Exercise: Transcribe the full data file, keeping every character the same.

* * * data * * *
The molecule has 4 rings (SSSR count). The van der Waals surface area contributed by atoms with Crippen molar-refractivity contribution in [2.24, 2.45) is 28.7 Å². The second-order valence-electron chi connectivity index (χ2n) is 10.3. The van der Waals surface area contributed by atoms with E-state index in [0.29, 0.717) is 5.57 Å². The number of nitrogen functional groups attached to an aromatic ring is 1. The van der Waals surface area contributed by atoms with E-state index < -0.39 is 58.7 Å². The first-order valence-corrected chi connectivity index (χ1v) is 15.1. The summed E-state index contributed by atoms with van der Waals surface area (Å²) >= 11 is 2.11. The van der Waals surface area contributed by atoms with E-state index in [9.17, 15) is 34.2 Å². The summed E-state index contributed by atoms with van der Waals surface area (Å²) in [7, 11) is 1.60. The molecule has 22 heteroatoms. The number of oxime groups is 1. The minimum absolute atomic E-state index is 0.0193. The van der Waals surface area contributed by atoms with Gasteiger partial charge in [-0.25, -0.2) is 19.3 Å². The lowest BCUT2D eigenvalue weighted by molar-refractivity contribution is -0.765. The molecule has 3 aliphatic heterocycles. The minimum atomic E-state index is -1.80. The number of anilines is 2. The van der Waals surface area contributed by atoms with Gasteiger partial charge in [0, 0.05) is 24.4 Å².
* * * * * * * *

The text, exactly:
The molecule has 4 rings (SSSR count). The van der Waals surface area contributed by atoms with Crippen molar-refractivity contribution in [2.24, 2.45) is 28.7 Å². The second-order valence-electron chi connectivity index (χ2n) is 10.3. The van der Waals surface area contributed by atoms with E-state index in [0.29, 0.717) is 5.57 Å². The number of nitrogen functional groups attached to an aromatic ring is 1. The van der Waals surface area contributed by atoms with E-state index < -0.39 is 58.7 Å². The first-order valence-corrected chi connectivity index (χ1v) is 15.1. The summed E-state index contributed by atoms with van der Waals surface area (Å²) >= 11 is 2.11. The van der Waals surface area contributed by atoms with E-state index in [9.17, 15) is 34.2 Å². The summed E-state index contributed by atoms with van der Waals surface area (Å²) in [7, 11) is 1.60. The molecule has 22 heteroatoms. The number of oxime groups is 1. The minimum absolute atomic E-state index is 0.0193. The van der Waals surface area contributed by atoms with Gasteiger partial charge in [-0.25, -0.2) is 19.3 Å². The lowest BCUT2D eigenvalue weighted by molar-refractivity contribution is -0.765. The molecule has 3 aliphatic heterocycles. The minimum atomic E-state index is -1.80. The number of anilines is 2. The van der Waals surface area contributed by atoms with Gasteiger partial charge in [0, 0.05) is 24.4 Å².